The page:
Opinion: price hikes put brakes on South African road freight

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Opinion: price hikes put brakes on South African road freight

By Gavin Kelly, technical and operations manager at South Africa's Road Freight Association

GavinIn light of the economic climate and the low growth levels, the Road Freight Association (RFA) welcomes the fact that no new taxes were introduced and no increases in corporate tax were announced in last week’s budget speech.

However, for an industry that has to grapple with a ZAR0.58 /liter (US$0.06/liter) diesel hike and an additional increase of ZAR0.23/liter (US$0.03/liter) in the fuel levy that was announced in the budget speech, these costs will add to the already heavy burden being placed on road freight operators.  And one has to wonder if these monies will ever see their way back into our roads.

The road freight industry remains one of the highest taxed industries in South Africa - with ever-increasing road user charges, cross-border taxes, toll fees, vehicle licensing fees, inspection fees and other legal requirements. The RFA remains concerned about the ability of the smaller truck operators in particular to pay all the taxes. Ironically it is these operators who will be most severely impacted – the very sector government aims to support.

Carbon tax: an additional burden

The carbon tax burden will also fall largely on the road freight industry, which has low margins and keeps the wheels of the economy turning. Set for implementation from Jan. 1, 2015, this new tax will reduce our country’s competitiveness even further. While the RFA supports all efforts to reduce greenhouse gas emissions and climate change, the association strongly believes that South Africa cannot afford another tax. More so, although much research has been done, there are no viable alternatives available for our industry and we are yet to hear of approved carbon project offsets  from treasury that can reduce the tax burden of operators.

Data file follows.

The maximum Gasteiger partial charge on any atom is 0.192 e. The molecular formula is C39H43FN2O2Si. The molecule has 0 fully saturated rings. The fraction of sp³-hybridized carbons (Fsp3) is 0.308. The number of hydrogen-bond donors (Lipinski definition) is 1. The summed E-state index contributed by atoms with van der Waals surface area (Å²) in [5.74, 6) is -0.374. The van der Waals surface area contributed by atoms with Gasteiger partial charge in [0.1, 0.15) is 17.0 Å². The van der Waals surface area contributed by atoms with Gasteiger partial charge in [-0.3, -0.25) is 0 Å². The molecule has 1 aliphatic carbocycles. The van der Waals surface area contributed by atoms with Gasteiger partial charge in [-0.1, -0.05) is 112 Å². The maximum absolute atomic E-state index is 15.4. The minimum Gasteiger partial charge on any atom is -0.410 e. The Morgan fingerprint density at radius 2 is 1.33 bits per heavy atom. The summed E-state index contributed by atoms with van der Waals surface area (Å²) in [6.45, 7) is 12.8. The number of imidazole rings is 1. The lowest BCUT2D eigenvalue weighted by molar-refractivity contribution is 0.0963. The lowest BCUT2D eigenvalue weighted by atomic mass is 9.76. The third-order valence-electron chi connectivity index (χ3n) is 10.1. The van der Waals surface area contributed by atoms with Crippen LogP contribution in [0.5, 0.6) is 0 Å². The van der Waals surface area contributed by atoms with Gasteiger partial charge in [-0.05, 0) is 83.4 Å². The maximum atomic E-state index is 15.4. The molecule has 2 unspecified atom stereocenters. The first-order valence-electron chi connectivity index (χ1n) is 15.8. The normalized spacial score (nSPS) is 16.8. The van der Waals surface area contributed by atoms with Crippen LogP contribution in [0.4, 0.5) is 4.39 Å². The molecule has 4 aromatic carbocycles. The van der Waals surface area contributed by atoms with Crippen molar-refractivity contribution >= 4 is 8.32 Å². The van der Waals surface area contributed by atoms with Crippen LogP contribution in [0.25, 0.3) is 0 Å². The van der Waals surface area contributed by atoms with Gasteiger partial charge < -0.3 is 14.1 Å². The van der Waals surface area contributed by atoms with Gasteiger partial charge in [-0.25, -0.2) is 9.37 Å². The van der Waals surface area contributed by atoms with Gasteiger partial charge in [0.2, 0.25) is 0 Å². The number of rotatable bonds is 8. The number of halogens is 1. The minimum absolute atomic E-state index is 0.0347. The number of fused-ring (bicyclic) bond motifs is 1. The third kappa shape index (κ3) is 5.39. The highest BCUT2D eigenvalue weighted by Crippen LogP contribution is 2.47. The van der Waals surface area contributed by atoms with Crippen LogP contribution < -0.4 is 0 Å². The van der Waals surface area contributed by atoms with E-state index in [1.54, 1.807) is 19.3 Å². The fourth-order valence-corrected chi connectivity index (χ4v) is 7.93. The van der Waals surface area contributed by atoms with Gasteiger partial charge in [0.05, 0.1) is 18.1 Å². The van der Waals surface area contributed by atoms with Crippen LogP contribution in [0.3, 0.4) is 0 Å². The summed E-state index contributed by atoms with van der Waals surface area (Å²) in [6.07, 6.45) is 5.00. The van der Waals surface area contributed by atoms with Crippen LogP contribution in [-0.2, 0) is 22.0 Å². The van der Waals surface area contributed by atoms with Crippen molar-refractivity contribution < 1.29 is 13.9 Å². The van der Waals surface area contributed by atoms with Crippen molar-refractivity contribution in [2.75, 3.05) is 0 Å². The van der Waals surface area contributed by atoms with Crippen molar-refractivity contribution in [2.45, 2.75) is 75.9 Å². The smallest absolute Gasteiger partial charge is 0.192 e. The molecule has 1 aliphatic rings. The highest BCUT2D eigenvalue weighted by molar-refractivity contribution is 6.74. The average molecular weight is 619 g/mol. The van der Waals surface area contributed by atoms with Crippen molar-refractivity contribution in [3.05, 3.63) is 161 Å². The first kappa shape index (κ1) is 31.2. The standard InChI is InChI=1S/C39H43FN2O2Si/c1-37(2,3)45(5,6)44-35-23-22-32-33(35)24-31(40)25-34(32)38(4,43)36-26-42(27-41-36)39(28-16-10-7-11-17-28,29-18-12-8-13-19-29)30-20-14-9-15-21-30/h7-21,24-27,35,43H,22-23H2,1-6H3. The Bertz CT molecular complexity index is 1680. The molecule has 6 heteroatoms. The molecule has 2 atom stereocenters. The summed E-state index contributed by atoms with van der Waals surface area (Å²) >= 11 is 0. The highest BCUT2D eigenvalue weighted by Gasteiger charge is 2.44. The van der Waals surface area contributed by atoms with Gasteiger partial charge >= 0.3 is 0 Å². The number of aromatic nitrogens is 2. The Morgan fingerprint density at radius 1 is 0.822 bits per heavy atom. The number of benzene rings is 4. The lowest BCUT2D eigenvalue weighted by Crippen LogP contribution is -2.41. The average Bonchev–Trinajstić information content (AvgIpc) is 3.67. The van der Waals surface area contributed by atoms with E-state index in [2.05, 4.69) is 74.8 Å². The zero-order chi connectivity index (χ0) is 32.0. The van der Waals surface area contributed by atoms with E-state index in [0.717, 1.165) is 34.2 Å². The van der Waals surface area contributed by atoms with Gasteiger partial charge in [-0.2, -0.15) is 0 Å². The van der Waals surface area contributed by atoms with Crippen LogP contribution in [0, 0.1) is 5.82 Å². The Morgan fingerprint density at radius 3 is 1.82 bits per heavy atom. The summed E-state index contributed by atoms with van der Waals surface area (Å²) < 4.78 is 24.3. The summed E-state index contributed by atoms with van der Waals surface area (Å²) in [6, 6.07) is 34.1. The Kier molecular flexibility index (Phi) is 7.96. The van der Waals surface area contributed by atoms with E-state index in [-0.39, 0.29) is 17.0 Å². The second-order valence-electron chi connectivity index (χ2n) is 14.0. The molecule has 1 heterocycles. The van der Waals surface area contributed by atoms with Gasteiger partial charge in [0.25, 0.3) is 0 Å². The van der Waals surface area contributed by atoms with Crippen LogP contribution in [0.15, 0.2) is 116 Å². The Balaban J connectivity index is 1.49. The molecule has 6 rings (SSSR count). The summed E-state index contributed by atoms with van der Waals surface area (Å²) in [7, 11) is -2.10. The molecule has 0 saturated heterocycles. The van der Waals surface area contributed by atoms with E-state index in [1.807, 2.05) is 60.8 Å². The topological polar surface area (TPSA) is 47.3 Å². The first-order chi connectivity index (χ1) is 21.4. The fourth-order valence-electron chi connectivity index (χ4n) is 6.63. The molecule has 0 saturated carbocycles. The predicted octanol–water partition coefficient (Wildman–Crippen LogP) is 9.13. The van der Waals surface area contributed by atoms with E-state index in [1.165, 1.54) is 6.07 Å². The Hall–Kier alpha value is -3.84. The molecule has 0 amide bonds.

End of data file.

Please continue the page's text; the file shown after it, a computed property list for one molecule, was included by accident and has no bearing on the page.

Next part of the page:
It is also of grave concern that the carbon tax will not be ring-fenced by government for use in projects to reduce fuel consumption and carbon emissions, or for green efficiency projects. For as long as this is the case, the carbon tax will be viewed as just another initiative to generate revenue.

Already faced with numerous rising costs, the proposed carbon tax will have a serious impact on the cost of logistics, rendering road transport uneconomical. Over 80% of freight is currently moved by road. Transport costs are already unacceptably high – 14.6% of GDP.

The association will continue to lobby against the tax, especially as the freight industry has no other options available and the availability of supply of clean fuels and bio fuels is still an issue.

Investment in infrastructure praised

The RFA welcomes the increased investment in infrastructure – functional roads, harbors and ports are vital for South Africa’s competitiveness as a nation.  The allocation to the Department of Transport of ZAR42.3 billion (US$4.7 billion) for 2013-14 and ZAR53.4 billion (US$5.9 million) for 2015-16 is an important step towards developing much needed infrastructure. Transport is a major enabler of economic and socio-economic activity.

The RFA intends on monitoring the provincial government’s spending more closely on the secondary road network, as RFA members often find the network between smaller towns in dire need of upgrades too. We hope that infrastructure spending actually takes place to make the cost of transport lower - as good roads should do. This will help not only the transport industry but the economy overall perform better to create the value and the jobs the country so desperately needs.

While the budget deficit is also of concern at an estimated 5.7% when compared on a like-for-like basis, we also note that this may make for ratings downgrades for South Africa, which again could affect the value of the currency and make for higher truck and fuel prices again.

The RFA continues to play a vital role in the road freight industry. As the voice of the road freight industry, we continue to speak out, to comment on the impact of proposed legislation and raise issues that affect operators so that the industry views are heard, taken seriously and addressed.


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